The Terracotta Army is a collection of terra-cotta sculptures depicting the armies of the Qin Shi Huang, the first Emperor of China. The army was discovered in 1974 when farmers digging a water well stumbled upon pieces of the broken terra cotta warriors. The farmers had accidentally discovered one of the most important archaeological excavations of the 20th century.
The 16,300-square-meter excavation has more than 7,000 life-size terracotta figures of warriors and horses arranged in battle formations.
#21 The Smithsonian National Air and Space Museum in Washington has a rock from the moon -- that you can touch!
The National Air and Space Museum of the Smithsonian Institution holds the largest collection of historic aircraft and spacecraft in the world. They have thousands of objects on display in the 161,145-square-feet space. They have the 1903 Wright Flyer, Charle Lindbergh's Spirit of St. Louis, the Apollo 11 Command Module Columiba, an Albert Einstein Planetarium, and public observatory.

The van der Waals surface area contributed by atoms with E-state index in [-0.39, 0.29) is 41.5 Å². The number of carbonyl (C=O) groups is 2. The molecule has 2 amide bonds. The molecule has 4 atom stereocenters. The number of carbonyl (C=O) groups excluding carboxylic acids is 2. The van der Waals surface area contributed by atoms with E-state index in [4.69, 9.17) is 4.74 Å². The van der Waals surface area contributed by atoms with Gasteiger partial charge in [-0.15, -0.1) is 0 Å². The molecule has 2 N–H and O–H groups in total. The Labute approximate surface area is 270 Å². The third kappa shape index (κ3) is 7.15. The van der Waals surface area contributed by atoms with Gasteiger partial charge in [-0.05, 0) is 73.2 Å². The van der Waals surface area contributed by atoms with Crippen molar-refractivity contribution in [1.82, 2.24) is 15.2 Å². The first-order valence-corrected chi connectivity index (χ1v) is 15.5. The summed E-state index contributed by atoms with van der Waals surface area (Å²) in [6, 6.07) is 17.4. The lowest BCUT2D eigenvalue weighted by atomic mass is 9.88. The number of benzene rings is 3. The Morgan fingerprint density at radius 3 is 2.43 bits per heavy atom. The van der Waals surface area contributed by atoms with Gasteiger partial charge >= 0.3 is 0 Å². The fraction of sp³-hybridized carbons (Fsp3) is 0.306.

The Rijksmuseum is a national museum dedicated to arts and history in Amsterdam. The museum has 8,000 objects of art and history on displace, among which some are masterpieces by Rembrandt, Frans Hals, and Johannes Vermeer. The museum's most famous painting is called The Night Watch.
The Louvre is one of the most well-known museums in the world - but it was not originally built to house a museum. The structure was built as a fortress - as Parisians feared that the Vikings would cross the sea from Scandinavia and raid Paris. The Louvre didn't become a fine arts museum until 1793.